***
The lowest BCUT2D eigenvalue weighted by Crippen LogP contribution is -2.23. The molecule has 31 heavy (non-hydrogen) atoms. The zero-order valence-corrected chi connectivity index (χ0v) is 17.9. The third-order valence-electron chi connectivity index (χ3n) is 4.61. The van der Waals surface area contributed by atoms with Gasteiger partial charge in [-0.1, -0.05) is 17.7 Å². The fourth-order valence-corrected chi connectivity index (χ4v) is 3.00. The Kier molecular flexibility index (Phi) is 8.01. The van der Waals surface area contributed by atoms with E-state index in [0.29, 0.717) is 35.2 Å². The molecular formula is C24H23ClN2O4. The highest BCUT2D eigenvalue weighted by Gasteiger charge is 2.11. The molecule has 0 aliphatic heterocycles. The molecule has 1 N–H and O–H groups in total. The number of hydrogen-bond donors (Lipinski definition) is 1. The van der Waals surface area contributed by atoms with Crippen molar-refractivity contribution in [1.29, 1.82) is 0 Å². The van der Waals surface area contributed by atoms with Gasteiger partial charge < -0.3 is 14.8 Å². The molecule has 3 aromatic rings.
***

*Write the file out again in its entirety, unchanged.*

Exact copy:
The lowest BCUT2D eigenvalue weighted by Crippen LogP contribution is -2.23. The molecule has 31 heavy (non-hydrogen) atoms. The zero-order valence-corrected chi connectivity index (χ0v) is 17.9. The third-order valence-electron chi connectivity index (χ3n) is 4.61. The van der Waals surface area contributed by atoms with Gasteiger partial charge in [-0.1, -0.05) is 17.7 Å². The fourth-order valence-corrected chi connectivity index (χ4v) is 3.00. The Kier molecular flexibility index (Phi) is 8.01. The van der Waals surface area contributed by atoms with E-state index in [0.29, 0.717) is 35.2 Å². The molecular formula is C24H23ClN2O4. The highest BCUT2D eigenvalue weighted by Gasteiger charge is 2.11. The molecule has 0 aliphatic heterocycles. The molecule has 1 N–H and O–H groups in total. The number of hydrogen-bond donors (Lipinski definition) is 1. The van der Waals surface area contributed by atoms with Crippen molar-refractivity contribution in [1.29, 1.82) is 0 Å². The van der Waals surface area contributed by atoms with Gasteiger partial charge < -0.3 is 14.8 Å². The molecule has 3 aromatic rings.